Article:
Humor columnist Dave Barry once quipped, “If you had to identify, in one word, the reason why the human race has not achieved, and never will achieve, its full potential, that word would be ‘meetings.'”

How many times have you been in “that” meeting? You know the one. The meeting at work or church that seems to go on forever.

The meeting when one person takes over detailing inconsequential points and unimportant facts. The meeting when the pontificator gets on a roll about a personal story that you cannot interrupt because it would be rude. You know, those meetings.

As bad as meetings can be, there have been moments in biblical history where meetings changed the course of the spiritual narrative:

God and Abraham.

Moses and the Pharaoh.

Ruth and Naomi.

David and Nathan.

Jesus and Mary Magdalene in the garden.

Jesus and Paul on the Damascus Road.

While meetings are a reality of life, there are no hard-and-fast rules that demand they be boring or unproductive.

In fact, a correctly timed and well-constructed meeting can shape the future of any organization and any person for years to come.

As you read this column, I am currently meeting with colleagues in my very first board meeting for the Baptist Center for Ethics.

We are meeting in San Antonio, Texas, this week to discuss our organizational future.

We have decided that our annual board meetings will be events where theological reflection, creative entrepreneurship and passionate imagination will guide us.

The Baptist Center for Ethics has 26 years of history to build upon now. Because of the foresight and commitment of Robert Parham, BCE and are positioned to be a strong voice for ethics and social justice to the next generation of Baptists.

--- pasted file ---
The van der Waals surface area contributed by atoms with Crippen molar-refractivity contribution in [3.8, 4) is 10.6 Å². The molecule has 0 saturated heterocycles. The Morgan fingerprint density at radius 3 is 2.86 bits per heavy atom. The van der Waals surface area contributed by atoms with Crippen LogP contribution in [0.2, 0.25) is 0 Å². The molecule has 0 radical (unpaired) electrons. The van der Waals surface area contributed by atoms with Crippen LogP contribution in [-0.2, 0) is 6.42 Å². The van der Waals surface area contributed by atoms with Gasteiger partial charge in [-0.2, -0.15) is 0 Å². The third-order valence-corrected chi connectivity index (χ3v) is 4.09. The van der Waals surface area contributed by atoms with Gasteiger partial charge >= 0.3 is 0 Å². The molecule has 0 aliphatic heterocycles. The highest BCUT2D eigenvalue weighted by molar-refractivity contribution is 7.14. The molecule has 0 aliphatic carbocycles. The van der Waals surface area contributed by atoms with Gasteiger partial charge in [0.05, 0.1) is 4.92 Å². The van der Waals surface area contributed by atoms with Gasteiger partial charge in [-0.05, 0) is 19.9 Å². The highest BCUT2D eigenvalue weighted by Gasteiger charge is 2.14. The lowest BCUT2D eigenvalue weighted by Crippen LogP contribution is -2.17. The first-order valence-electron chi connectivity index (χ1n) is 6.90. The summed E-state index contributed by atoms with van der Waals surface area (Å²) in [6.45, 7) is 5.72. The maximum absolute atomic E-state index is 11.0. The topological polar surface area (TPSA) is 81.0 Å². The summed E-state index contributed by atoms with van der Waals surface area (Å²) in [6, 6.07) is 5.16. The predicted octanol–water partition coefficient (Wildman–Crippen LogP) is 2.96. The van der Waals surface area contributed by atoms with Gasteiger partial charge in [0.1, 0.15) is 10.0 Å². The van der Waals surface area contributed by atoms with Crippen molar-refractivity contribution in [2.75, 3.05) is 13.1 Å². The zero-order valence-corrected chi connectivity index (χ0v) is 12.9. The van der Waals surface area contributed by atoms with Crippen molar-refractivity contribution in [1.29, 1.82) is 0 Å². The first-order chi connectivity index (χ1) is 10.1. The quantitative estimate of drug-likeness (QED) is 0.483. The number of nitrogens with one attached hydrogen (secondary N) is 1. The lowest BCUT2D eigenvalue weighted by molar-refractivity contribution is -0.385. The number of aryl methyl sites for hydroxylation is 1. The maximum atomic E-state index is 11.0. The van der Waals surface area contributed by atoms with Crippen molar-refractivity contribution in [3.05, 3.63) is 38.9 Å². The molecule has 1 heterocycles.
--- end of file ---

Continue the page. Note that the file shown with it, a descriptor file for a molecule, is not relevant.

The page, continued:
Also, we want our voice to evolve into opportunities for engagement and empowerment.

Building on the momentum generated from past Baptist leadership, the next generation of Baptists eagerly awaits the future.

Therefore, the meetings I have been a part of over the last five years in Baptist life are starting to take on a new vibe. They are beginning to feel more like theological strategy sessions for the future.

As this new generation of Baptist leadership emerges, exciting and creative pathways arise with them.

The Baptist Center for Ethics and will engage with faithful individuals who serve on our board, attend productive meetings and apply theological ethics to the struggle for social justice.

We will partner with churches and organizations that are tired of the status quo, knowing the future will bring both an abundance of change and an unending supply of opportunities.

We will work with people and communities breaking down walls of division to build tables of inclusion. We will recruit relationships with groups already ministering among the poor, marginalized and neglected.

We will stand beside the difference-makers, so that we can tell their stories, offer opportunities for others to engage with them and empower them to keep up the success.

With our annual board meeting underway, I am thrilled to be part of an organization looking toward the future. I am excited about working with Baptist clergy and laity who are meeting to cast a vision for the future.

While conferences can often be tedious, the current sessions taking place in Baptist life are not that any longer. Enthusiasm, excitement and engagement for the future fill the room.

If you would like to work alongside BCE and, please email me so we can begin a conversation.

If you would like to invest in the future, you may do so here.

Together, we can become a movement where conscience and opportunity meet. Now, that’s a meeting I will attend every single time.

Mitch Randall is executive director of the Baptist Center for Ethics and executive editor of You can follow him on Twitter @rmitchrandall.

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